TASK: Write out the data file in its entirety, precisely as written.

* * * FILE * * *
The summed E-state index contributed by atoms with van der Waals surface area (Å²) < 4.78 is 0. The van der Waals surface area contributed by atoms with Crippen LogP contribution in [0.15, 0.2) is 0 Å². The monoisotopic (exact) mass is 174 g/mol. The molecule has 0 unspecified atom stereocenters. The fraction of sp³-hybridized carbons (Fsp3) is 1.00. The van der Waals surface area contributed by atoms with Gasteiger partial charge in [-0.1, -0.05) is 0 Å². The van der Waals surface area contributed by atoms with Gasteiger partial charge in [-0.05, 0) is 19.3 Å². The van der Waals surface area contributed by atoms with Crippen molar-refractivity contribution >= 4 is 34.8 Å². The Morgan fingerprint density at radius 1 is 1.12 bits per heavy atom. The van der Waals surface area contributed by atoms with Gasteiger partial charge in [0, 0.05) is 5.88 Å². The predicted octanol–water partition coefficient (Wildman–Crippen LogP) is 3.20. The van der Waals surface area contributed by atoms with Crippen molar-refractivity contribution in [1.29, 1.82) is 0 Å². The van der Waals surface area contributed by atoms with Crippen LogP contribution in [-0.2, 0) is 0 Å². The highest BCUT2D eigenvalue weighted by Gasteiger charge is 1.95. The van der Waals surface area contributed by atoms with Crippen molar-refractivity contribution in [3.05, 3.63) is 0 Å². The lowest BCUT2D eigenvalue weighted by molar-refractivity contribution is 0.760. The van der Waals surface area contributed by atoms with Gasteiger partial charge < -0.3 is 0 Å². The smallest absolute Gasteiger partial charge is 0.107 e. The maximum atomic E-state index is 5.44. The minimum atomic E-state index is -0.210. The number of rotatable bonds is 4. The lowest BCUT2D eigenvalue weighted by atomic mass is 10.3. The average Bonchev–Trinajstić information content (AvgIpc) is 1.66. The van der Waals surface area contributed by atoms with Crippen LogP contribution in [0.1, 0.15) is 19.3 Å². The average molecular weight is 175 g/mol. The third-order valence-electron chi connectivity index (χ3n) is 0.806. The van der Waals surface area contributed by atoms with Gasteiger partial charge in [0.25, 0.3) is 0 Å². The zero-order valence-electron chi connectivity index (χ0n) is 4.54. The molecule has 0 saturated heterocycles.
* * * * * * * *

The summed E-state index contributed by atoms with van der Waals surface area (Å²) < 4.78 is 0. The van der Waals surface area contributed by atoms with Crippen LogP contribution in [0.15, 0.2) is 0 Å². The monoisotopic (exact) mass is 174 g/mol. The molecule has 0 unspecified atom stereocenters. The fraction of sp³-hybridized carbons (Fsp3) is 1.00. The van der Waals surface area contributed by atoms with Gasteiger partial charge in [-0.1, -0.05) is 0 Å². The van der Waals surface area contributed by atoms with Gasteiger partial charge in [-0.05, 0) is 19.3 Å². The van der Waals surface area contributed by atoms with Crippen molar-refractivity contribution >= 4 is 34.8 Å². The Morgan fingerprint density at radius 1 is 1.12 bits per heavy atom. The van der Waals surface area contributed by atoms with Gasteiger partial charge in [0, 0.05) is 5.88 Å². The predicted octanol–water partition coefficient (Wildman–Crippen LogP) is 3.20. The van der Waals surface area contributed by atoms with Crippen molar-refractivity contribution in [1.29, 1.82) is 0 Å². The van der Waals surface area contributed by atoms with Crippen LogP contribution in [-0.2, 0) is 0 Å². The highest BCUT2D eigenvalue weighted by Gasteiger charge is 1.95. The van der Waals surface area contributed by atoms with Crippen molar-refractivity contribution in [3.05, 3.63) is 0 Å². The lowest BCUT2D eigenvalue weighted by molar-refractivity contribution is 0.760. The van der Waals surface area contributed by atoms with Gasteiger partial charge < -0.3 is 0 Å². The smallest absolute Gasteiger partial charge is 0.107 e. The maximum atomic E-state index is 5.44. The minimum atomic E-state index is -0.210. The number of rotatable bonds is 4. The lowest BCUT2D eigenvalue weighted by atomic mass is 10.3. The average Bonchev–Trinajstić information content (AvgIpc) is 1.66. The van der Waals surface area contributed by atoms with Crippen LogP contribution in [0.1, 0.15) is 19.3 Å². The average molecular weight is 175 g/mol. The third-order valence-electron chi connectivity index (χ3n) is 0.806. The van der Waals surface area contributed by atoms with Gasteiger partial charge in [0.25, 0.3) is 0 Å². The zero-order valence-electron chi connectivity index (χ0n) is 4.54. The molecule has 0 saturated heterocycles.